Why is it important to you to teach students both starting out and nearing the end of their time in law school?

I love seeing the students’ growth in their skills between their first semester and their last. More critically, I can catch students whose skills are not where they should be as they head into the bar exam and into law practice. We do significant work on improving those skills as they prepare for the bar exam.

Should writing be taught differently to lawyers depending on if they wish to become litigators or corporate lawyers?

No. First-year legal writing is about communicating analysis. Law schools should have upper-level classes that focus on the different types of documents that litigators prepare versus corporate lawyers prepare.

Is writing something you need to have an innate talent or instinct for, or is it something you can learn to be good at?

You can learn to be a competent legal writer. Some innate talent is needed to become an exceptional legal writer—to have a smooth flow to the writing, to have that persuasive force without hitting the reader over the head with your point, to understand how to take facts that hurt you and make a compelling counter-argument, to tell a story both in your fact summary and in your argument.

What do you think law schools get right and wrong about teaching writing?

The legal writing discipline has grown exponentially over the last thirty years. First-year legal writing programs across the country are in a much different position than they were even twenty years ago. But after the first year, most law schools do not have required legal writing classes. Students only get feedback on seminar papers and briefs for intramural appellate advocacy. Some of those professors care deeply about improving students’ writing and others do not. They are focused on the substance only. Thus, students often do not continue to improve or even lose some of the skills they gained in their first year of law school.

What would you say to senior lawyers who don’t coach young writers to develop their skills?

Developing better writers means you do not just edit their work product and expect them to figure out why you made the changes you did. Instead, comment on the paper by asking questions. Then, meet with the associate to work on areas where they do not understand your comments. For example:

You need to state the entire rule before you begin proving it by each element.

  • Be careful not to state an element of the rule first, then apply it, and then continue in that fashion if you have not stated the entire rule first. State the entire rule and then separate out each element and apply it.

Do you need to quote this?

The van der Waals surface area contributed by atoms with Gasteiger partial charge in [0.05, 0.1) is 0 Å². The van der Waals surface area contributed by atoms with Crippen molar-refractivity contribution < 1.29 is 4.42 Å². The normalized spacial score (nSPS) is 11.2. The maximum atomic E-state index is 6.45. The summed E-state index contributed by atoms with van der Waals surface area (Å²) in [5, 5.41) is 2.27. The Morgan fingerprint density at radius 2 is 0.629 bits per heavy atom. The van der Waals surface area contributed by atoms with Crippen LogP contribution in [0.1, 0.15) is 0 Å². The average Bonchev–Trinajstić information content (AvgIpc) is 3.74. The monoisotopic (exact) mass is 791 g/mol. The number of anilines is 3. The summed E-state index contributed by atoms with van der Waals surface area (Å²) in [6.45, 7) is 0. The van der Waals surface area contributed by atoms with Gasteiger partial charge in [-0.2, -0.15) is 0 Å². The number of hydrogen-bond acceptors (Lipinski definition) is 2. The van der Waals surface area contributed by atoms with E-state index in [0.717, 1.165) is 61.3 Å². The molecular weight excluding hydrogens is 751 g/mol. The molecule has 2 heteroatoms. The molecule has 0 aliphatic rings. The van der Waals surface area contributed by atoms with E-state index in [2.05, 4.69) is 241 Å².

• As a general rule, you should paraphrase rather than quote directly. Only quote when it is the specific language that is important (such as the language of a rule) rather than the idea behind the language. Otherwise, tell the reader what's important about a particular passage in a case rather than simply repeat it verbatim.

This rule proof/explanation/illustration is not clear.

  • You need to clarify your discussion here to show precisely how the rule operates. Focus on the key facts within the cases, showing how the rule impacts them as well as the ultimate outcome of the case.

Why is good writing important to being a good lawyer?

As an attorney, your job is to assist your client in meeting their goals. Most often, some type of writing will be involved. Turning in poorly-written work product to your opposing counsel and to a court will not achieve your client’s goals. Moreover, it establishes your reputation as an attorney who does shoddy work. Producing excellent work product is more likely to persuade a court to rule in your client’s favor. Judges are busy people. If you have a reputation as an excellent legal writing, they will read what you have written more thoroughly versus someone whose reputation as a writer are suspect. If the attorney does not care sufficiently to write well, then can the court really trust their analysis?

What are the top 3 to 5 characteristics of good legal writing?

  • Must correctly state the rule, explain it appropriately for the type of rule it is, and apply it to the facts thoroughly, always stating why the fact does or does not meet the rule’s requirements.
  • Case illustrations are boiled down to the holding, critical fact, and rationale. They are not mini-book reports.
  • Have the structure expected in legal writing without unnecessary transitions and fluff.
  • Written cleanly and concisely with a flow to the writing, accurately attributed with sound citation.
  • Written for the audience and the purpose of the document—persuasive documents are subtly persuasive, not “pound the reader over the head.” Objective writing fully considers the law and facts that hurt you as well as those that help you.

When lawyers are pressed for time, what 3 things should they focus on getting right in their writing?